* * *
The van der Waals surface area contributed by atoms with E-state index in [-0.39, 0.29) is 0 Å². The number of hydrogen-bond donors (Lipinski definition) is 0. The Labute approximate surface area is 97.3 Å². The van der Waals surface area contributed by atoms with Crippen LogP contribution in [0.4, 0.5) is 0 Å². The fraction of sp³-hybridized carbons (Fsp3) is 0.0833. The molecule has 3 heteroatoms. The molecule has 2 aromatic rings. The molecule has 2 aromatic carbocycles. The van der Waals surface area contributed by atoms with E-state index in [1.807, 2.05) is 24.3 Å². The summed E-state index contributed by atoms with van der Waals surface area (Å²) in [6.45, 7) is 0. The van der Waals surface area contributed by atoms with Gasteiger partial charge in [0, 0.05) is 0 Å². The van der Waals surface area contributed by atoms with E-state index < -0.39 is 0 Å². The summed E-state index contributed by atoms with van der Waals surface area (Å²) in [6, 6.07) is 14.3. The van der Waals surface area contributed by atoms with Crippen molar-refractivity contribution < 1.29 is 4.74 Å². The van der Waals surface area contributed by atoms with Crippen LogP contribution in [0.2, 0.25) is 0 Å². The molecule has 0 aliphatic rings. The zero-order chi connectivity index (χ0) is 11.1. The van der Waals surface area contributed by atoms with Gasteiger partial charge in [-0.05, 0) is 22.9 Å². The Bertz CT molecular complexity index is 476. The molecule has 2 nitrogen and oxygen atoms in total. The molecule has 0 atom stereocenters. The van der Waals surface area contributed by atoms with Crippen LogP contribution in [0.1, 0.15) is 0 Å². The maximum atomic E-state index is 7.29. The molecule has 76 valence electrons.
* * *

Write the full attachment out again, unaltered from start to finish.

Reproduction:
The van der Waals surface area contributed by atoms with E-state index in [-0.39, 0.29) is 0 Å². The number of hydrogen-bond donors (Lipinski definition) is 0. The Labute approximate surface area is 97.3 Å². The van der Waals surface area contributed by atoms with Crippen LogP contribution in [0.4, 0.5) is 0 Å². The fraction of sp³-hybridized carbons (Fsp3) is 0.0833. The molecule has 3 heteroatoms. The molecule has 2 aromatic rings. The molecule has 2 aromatic carbocycles. The van der Waals surface area contributed by atoms with E-state index in [1.807, 2.05) is 24.3 Å². The summed E-state index contributed by atoms with van der Waals surface area (Å²) in [6.45, 7) is 0. The van der Waals surface area contributed by atoms with Gasteiger partial charge in [0, 0.05) is 0 Å². The van der Waals surface area contributed by atoms with E-state index < -0.39 is 0 Å². The summed E-state index contributed by atoms with van der Waals surface area (Å²) in [6, 6.07) is 14.3. The van der Waals surface area contributed by atoms with Crippen molar-refractivity contribution < 1.29 is 4.74 Å². The van der Waals surface area contributed by atoms with Crippen LogP contribution in [0.2, 0.25) is 0 Å². The molecule has 0 aliphatic rings. The zero-order chi connectivity index (χ0) is 11.1. The van der Waals surface area contributed by atoms with Gasteiger partial charge in [-0.05, 0) is 22.9 Å². The Bertz CT molecular complexity index is 476. The molecule has 2 nitrogen and oxygen atoms in total. The molecule has 0 atom stereocenters. The van der Waals surface area contributed by atoms with Crippen LogP contribution in [0.1, 0.15) is 0 Å². The maximum atomic E-state index is 7.29. The molecule has 76 valence electrons.